Health Authority Revenues


In 2011/12, the health authorities earned $541 million in “Other” revenue.

The revenues earned within Other revenue are shown in Exhibit 15.



Health authorities receive contributions from several organizations and entities, including the federal government, other ministries and each other (for example, one health authority may pay for services it shares with another health authority).

In 2011/12, the health authorities received revenues of $499 million from other organizations. Revenues earned are shown in Exhibit 16.



Amortization is the process of decreasing the value of an asset over time as it is used. For example, a building might be amortized over 40 years. Deferred capital contributions are contributions received by an entity for the purchase of capital assets. The deferred capital contributions are brought into revenue over time to match the amortization expense (so the net impact on the bottom line is nil). Therefore the entity will only recognize revenue once capital assets have been purchased and are used by the entity. Capital assets are resources such as buildings, which are used in the operation of a program or service.

In recent years, accounting standards have been changing, with the recommendation that the revenue now be recognized in the year the contribution is used. As a result, if a contribution is received for the purpose of constructing a building, the revenue will be recognized over the one or two years it may take to construct the building, instead of over the 40 year life-span.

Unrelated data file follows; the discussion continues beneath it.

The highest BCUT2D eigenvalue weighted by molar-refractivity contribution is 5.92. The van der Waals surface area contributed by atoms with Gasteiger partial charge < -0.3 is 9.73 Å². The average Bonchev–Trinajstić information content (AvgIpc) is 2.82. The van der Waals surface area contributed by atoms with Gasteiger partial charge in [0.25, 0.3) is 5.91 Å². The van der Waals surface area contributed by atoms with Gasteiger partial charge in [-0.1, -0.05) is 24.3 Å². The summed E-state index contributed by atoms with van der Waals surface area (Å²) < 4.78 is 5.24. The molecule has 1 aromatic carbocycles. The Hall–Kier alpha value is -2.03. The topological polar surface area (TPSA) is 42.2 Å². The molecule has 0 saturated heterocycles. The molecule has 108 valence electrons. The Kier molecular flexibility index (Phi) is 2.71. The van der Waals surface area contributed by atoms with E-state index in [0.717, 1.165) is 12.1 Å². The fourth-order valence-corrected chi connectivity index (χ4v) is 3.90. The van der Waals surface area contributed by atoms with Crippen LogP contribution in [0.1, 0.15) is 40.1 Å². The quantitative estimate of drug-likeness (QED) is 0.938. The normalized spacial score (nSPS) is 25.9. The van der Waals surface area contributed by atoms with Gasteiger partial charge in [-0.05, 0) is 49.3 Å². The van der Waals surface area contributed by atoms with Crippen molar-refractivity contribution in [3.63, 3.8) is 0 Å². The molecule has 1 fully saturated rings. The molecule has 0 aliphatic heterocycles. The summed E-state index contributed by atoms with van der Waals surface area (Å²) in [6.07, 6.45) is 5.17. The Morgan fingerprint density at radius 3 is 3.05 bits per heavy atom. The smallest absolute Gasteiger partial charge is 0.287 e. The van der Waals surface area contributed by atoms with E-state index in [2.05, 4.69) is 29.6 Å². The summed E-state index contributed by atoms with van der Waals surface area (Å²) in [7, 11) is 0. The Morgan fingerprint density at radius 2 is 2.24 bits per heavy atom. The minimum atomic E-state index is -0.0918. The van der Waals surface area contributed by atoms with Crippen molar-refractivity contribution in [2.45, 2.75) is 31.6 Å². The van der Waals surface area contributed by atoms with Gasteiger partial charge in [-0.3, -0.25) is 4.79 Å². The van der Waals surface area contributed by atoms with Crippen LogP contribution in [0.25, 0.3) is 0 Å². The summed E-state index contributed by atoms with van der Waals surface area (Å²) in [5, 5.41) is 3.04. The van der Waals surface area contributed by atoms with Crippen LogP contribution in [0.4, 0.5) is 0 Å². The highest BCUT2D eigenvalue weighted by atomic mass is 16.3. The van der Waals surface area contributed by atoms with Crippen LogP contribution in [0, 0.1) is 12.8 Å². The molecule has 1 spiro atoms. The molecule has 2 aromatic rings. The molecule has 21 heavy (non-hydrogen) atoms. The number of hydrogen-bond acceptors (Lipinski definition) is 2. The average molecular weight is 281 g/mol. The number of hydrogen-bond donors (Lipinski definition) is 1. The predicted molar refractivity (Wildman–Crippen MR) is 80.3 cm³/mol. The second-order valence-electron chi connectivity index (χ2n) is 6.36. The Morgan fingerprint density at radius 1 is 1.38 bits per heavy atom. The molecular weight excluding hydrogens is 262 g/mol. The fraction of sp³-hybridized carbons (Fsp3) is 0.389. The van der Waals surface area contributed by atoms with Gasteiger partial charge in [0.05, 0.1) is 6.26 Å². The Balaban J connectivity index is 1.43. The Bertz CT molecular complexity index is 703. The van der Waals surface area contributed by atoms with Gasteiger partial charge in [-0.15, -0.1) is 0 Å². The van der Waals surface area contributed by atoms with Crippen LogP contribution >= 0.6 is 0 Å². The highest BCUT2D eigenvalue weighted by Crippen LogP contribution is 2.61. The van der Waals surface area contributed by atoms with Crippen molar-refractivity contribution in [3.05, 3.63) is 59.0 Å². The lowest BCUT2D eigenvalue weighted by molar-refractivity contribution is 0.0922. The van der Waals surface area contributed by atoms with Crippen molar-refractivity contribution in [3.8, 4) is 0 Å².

Government issued a regulation directing government organizations to continue deferring capital contributions as they had in the past as long as there was a stipulation about the use of the contribution. The Office of the Auditor General does not agree with this accounting treatment, since current public sector accounting standards do not allow deferrals based on such a stipulation. The stipulation must be such that a liability is created (for example, if the contribution is not used to construct a building, it must be returned).

In 2011/12, the health authorities recognized $448 million in "Amortization of Deferred Capital Contributions."

The revenues earned, by health authority, in this category are shown in Exhibit 17.



In 2011/12, health authorities earned $344 million in revenue from "Patients, Clients and Residents Fees."

These fees include the following categories:

  • Residents of B.C. Self-Pay – amounts paid by clients for extra, non-insured services (e.g. access to television during hospital stay),
  • Non-Residents of B.C. – amounts paid by Canadians whose main residence is outside the province,
  • WorkSafe BC – amounts compensated by the Workers’ Compensation Board of BC,
  • Non-Residents of Canada – amounts paid by international patients , and
  • Long-Term and Extended Care – amounts paid by long-term and extended care patients.

The revenues earned, by category, within Patients, Clients and Residents Fees are shown in Exhibit 18.



Two health authorities received research contributions over the past four years: Vancouver Coastal Health Authority and the Provincial Health Services Authority.

Exhibit 19 shows the amounts each received from research contributions over the last four years.

According to the VCH research website, the health authority partners with UBC to engage in research in seven research centres and two research programs. Its research areas include ovarian cancer and diabetes.

The Provincial Health Services Authority website states that their research funding supports the activities of a network of about 1,200 researchers and staff involved in lab-based, clinical and community health research including the BC Cancer Agency’s Research Centre and the Child and Family Research Institute.